This week is Dyslexia Awareness week.
According to NHS figures it is estimated that 1 in 10 people in the UK have dyslexia to some degree. When such a large proportion of the population is affected you could be forgiven for wondering why we need to raise awareness, surely everyone knows about dyslexia? Surely enough is being done?
Vanessa Murray, our Ladieswear expert is our very own 1 in 10, a severe dyslexic in her mid-twenties and passionate campaigner, she says this is very definitely not the case. She argues that dyslexia still carries a stigma and too many dyslexics do not get the support they need and as a consequence suffer low self-esteem and fail to reach their potential.
The common perception of dyslexia is of someone who has difficulty with reading fluency and spelling, and often children who have dyslexia are indentified when they fail to meet expected developmental goals in these areas.
As soon as Vanessa started school it became apparent to her parents that she was struggling. They knew her as a bright, happy, articulate child but it was clear that school was making her miserable. The eldest of four, Vanessa’s parent didn’t have anything to compare her experience to but when her brother started school it became obvious that Vanessa’s learning experience wasn’t normal. So they approached the school.
At this time, 1995, Education Authorities were beginning to take dyslexia seriously and Vanessa received an early dyslexia diagnosis. She was fortunate that her mother was there to push the issue on her behalf and Vanessa is incredibly grateful for the support and understanding of her family.
Vanessa says her school years were not without incident, she recalls occasions when teachers were cruel and unprofessional. She was conscious of a stigma attached to the learning support she received from Mrs. Thomson, a teacher whom she remembers with great fondness and respect. Vanessa describes Mrs. Thomson as being, dedicated to helping children. With her support and learning strategies Vanessa was able to participate in learning and access the curriculum. Countering expectations she did well in her exams benefitting from the help of a scribe who aided her reading and writing during examinations.
There is, Vanessa says, a tendency to underestimate the ability of dyslexics and this very often turns out to be a self-fulfilling prophecy. Vanessa is determined in her belief that dyslexics, educators and their families need to be more aspirational.
Dyslexia does not affect intelligence. It might affect a person’s ability to evidence their intelligence in traditional ways, which is why so many dyslexics struggle in a one size fits all education system. But there is no reason why dyslexia should place a limit on anyone’s ambition.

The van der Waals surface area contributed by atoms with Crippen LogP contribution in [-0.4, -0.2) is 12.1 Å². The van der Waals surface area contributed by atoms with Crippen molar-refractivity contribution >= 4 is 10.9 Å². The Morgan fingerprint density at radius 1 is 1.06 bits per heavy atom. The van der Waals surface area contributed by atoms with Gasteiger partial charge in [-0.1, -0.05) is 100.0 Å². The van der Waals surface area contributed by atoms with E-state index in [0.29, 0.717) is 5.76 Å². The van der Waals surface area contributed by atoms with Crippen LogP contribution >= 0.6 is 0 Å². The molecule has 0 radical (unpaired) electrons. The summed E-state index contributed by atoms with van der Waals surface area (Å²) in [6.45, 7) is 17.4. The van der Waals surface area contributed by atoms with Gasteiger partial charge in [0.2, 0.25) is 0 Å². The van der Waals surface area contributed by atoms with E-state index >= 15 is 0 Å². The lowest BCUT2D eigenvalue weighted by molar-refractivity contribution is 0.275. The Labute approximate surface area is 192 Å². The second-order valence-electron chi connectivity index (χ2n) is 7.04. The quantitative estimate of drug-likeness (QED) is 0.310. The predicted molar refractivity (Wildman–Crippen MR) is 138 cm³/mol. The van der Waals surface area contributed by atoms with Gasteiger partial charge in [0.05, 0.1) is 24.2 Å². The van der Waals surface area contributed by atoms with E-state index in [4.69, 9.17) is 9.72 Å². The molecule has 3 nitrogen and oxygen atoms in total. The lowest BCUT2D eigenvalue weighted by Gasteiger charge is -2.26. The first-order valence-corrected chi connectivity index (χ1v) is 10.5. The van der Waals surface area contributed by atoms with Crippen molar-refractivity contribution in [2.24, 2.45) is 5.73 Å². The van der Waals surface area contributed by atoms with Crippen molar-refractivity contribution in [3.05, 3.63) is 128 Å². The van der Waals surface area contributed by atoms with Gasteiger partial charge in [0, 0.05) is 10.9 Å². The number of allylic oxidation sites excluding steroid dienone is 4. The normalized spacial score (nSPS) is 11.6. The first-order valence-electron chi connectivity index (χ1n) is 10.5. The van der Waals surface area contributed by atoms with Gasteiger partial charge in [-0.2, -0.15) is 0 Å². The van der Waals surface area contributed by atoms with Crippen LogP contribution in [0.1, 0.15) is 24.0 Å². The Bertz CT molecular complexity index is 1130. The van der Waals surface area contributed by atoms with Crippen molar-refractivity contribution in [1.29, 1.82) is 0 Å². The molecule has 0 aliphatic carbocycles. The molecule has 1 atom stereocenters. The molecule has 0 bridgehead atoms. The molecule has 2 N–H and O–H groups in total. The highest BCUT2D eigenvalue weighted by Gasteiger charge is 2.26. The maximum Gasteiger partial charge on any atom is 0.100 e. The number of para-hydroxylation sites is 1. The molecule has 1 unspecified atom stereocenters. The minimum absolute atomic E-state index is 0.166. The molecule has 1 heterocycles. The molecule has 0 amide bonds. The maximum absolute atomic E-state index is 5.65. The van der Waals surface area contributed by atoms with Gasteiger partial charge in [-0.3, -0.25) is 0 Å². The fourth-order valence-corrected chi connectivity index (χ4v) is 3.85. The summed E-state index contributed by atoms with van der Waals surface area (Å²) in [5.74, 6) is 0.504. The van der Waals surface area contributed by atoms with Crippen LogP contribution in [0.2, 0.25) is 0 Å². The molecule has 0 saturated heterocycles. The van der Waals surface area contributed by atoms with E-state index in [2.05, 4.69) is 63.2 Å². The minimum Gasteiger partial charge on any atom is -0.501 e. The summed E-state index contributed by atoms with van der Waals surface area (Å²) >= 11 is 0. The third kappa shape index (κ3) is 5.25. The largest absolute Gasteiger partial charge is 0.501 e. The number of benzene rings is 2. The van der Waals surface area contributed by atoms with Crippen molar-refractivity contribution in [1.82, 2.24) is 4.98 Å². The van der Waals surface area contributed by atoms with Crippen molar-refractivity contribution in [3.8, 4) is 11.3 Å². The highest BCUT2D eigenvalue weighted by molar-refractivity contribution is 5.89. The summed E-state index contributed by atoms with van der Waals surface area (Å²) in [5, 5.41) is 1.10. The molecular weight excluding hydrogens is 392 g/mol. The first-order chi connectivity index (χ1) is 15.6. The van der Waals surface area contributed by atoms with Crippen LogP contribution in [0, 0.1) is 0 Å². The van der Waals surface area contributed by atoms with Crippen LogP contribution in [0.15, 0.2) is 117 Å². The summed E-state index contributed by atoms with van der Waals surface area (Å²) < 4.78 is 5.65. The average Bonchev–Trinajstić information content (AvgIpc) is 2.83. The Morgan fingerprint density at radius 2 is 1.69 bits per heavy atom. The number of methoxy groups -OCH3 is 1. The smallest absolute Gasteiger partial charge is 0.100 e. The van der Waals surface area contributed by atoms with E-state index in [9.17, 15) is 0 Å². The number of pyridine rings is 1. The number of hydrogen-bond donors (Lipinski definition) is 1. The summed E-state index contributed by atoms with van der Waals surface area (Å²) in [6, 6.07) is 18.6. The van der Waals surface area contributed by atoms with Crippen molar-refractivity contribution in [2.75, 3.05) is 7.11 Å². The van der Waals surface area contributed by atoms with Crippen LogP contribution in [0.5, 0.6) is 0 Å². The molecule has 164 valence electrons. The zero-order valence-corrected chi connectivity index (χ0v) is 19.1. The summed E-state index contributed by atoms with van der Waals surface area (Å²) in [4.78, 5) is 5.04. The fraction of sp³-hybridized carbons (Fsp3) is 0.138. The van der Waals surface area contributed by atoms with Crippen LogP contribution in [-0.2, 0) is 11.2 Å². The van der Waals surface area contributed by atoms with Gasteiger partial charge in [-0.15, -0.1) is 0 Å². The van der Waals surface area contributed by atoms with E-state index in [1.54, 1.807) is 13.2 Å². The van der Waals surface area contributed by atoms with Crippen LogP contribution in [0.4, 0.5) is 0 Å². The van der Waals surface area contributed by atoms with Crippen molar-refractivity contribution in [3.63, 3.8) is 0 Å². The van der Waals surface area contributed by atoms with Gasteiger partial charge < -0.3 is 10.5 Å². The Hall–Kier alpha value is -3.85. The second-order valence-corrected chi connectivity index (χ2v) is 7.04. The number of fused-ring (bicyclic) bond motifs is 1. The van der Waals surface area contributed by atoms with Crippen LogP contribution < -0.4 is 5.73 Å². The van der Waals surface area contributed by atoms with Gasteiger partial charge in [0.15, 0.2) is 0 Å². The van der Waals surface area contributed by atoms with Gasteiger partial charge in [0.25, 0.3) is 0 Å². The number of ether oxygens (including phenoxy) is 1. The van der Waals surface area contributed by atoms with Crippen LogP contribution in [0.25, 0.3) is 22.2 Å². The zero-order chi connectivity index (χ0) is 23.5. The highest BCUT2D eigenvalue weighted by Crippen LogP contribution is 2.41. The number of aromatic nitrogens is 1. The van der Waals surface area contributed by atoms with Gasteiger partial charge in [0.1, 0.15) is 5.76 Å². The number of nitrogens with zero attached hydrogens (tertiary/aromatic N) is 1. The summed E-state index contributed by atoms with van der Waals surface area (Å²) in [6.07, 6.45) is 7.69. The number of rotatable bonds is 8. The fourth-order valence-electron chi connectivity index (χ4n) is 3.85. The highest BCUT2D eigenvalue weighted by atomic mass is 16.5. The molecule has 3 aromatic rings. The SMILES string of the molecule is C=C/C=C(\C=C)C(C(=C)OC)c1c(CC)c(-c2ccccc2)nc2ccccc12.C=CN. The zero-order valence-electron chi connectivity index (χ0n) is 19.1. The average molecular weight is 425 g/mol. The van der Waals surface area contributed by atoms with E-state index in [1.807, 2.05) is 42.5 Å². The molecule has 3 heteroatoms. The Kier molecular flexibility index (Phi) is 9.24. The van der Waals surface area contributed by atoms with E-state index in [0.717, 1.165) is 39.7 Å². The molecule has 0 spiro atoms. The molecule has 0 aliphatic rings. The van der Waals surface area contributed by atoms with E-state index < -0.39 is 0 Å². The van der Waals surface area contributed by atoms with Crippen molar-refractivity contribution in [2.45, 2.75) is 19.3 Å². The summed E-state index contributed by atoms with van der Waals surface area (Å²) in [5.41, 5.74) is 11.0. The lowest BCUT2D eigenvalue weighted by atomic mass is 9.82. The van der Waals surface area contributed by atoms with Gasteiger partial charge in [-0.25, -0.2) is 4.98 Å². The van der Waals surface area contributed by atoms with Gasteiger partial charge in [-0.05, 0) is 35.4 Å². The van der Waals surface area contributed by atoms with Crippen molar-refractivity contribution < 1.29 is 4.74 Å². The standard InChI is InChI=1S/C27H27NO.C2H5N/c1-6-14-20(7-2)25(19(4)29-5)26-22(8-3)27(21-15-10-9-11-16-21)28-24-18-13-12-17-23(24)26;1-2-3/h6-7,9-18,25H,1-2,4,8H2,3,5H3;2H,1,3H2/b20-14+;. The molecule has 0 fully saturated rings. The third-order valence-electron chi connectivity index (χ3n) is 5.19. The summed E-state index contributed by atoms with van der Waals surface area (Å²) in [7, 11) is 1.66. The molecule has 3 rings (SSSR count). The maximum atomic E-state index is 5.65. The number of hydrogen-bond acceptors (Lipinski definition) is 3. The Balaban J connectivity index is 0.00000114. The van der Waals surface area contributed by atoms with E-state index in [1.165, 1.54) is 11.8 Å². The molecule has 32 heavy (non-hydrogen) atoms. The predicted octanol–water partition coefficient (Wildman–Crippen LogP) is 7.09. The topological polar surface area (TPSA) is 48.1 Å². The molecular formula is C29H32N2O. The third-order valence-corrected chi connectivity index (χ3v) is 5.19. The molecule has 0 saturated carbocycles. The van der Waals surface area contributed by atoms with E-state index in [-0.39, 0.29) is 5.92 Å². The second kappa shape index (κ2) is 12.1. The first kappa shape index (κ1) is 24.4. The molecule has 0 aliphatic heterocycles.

Throughout her years in education and on into her adult life and career, Vanessa has developed a series of strategies to help with her own personal difficulties. Technology is a fantastic tool she says, one she exploits freely, in particular the voice recorder on her iphone.
Unsurprisingly writing takes Vanessa longer than average, it requires a lot of concentration and repeated checking for missing words and mistakes. She also feels intimated writing in front of customers, for example when she has to take orders. What is usually a difficult task becomes painful and embarrassing, but Vanessa can record thoughts and notes in seconds on her iphone. Google is her favourite place to go to check spelling and mind mapping her preferred method to organise her workload and develop ideas.
As well as problems with reading and writing, dyslexics encounter difficulties across a range of recognised variables such as oral and processing language skills, number skills, short-term memory, sequencing and organisational ability. Symptoms can be more or less severe for individuals and some may not struggle at all in certain areas.
Thanks to technology and e-learning developers there are a huge range of learning applications that help dyslexics learn and evolve personal strategies and learning skills to suit their particular needs. Both for children and adults.
The condition doesn’t go away, there’s no cure but with support dyslexics can develop strategies for life that help them overcome their difficulties and achieve their ambitions. Vanessa says her motto is:
“If you can’t get over it, get round it.”
It’s an attitude that has served her well, despite the difficulties dyslexia presents and the daily hurdles she faces Vanessa is clearly flourishing and en route to a successful retail career. If she had one message to impart to fellow dyslexics of any age, or background she says it is to believe in yourself and fulfill your ambition whatever it is. Nothing can stop you.
Find out more:
Dyslexia Scotland – Charity aimed at empowering people with dyslexia to reach their full potential. President, Sir Jackie Stewart. Lots of info and resources.
Eduapps is a collection of free downloadable software for dyslexics and associated learning difficulties.
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